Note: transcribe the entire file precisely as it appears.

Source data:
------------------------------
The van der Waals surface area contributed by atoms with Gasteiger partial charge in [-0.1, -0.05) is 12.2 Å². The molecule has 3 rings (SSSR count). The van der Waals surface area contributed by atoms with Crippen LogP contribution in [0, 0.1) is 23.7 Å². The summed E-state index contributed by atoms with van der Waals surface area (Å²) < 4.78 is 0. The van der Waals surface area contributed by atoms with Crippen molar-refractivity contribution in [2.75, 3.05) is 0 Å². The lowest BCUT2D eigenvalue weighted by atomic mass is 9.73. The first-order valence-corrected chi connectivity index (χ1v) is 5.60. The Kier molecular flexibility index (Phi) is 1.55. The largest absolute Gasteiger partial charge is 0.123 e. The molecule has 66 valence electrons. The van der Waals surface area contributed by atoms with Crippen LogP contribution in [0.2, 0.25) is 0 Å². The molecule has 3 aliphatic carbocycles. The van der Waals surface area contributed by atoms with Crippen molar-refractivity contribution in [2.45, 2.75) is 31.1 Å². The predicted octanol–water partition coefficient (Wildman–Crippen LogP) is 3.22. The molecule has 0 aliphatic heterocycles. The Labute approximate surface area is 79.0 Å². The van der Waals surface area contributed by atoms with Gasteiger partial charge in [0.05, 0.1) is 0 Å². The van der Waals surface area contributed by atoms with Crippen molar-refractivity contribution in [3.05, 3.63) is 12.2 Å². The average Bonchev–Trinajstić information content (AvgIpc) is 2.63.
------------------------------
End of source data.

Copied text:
The van der Waals surface area contributed by atoms with Gasteiger partial charge in [-0.1, -0.05) is 12.2 Å². The molecule has 3 rings (SSSR count). The van der Waals surface area contributed by atoms with Crippen LogP contribution in [0, 0.1) is 23.7 Å². The summed E-state index contributed by atoms with van der Waals surface area (Å²) < 4.78 is 0. The van der Waals surface area contributed by atoms with Crippen molar-refractivity contribution in [2.75, 3.05) is 0 Å². The lowest BCUT2D eigenvalue weighted by atomic mass is 9.73. The first-order valence-corrected chi connectivity index (χ1v) is 5.60. The Kier molecular flexibility index (Phi) is 1.55. The largest absolute Gasteiger partial charge is 0.123 e. The molecule has 66 valence electrons. The van der Waals surface area contributed by atoms with Crippen LogP contribution in [0.2, 0.25) is 0 Å². The molecule has 3 aliphatic carbocycles. The van der Waals surface area contributed by atoms with Crippen molar-refractivity contribution in [2.45, 2.75) is 31.1 Å². The predicted octanol–water partition coefficient (Wildman–Crippen LogP) is 3.22. The molecule has 0 aliphatic heterocycles. The Labute approximate surface area is 79.0 Å². The van der Waals surface area contributed by atoms with Gasteiger partial charge in [0.05, 0.1) is 0 Å². The van der Waals surface area contributed by atoms with Crippen molar-refractivity contribution in [3.05, 3.63) is 12.2 Å². The average Bonchev–Trinajstić information content (AvgIpc) is 2.63.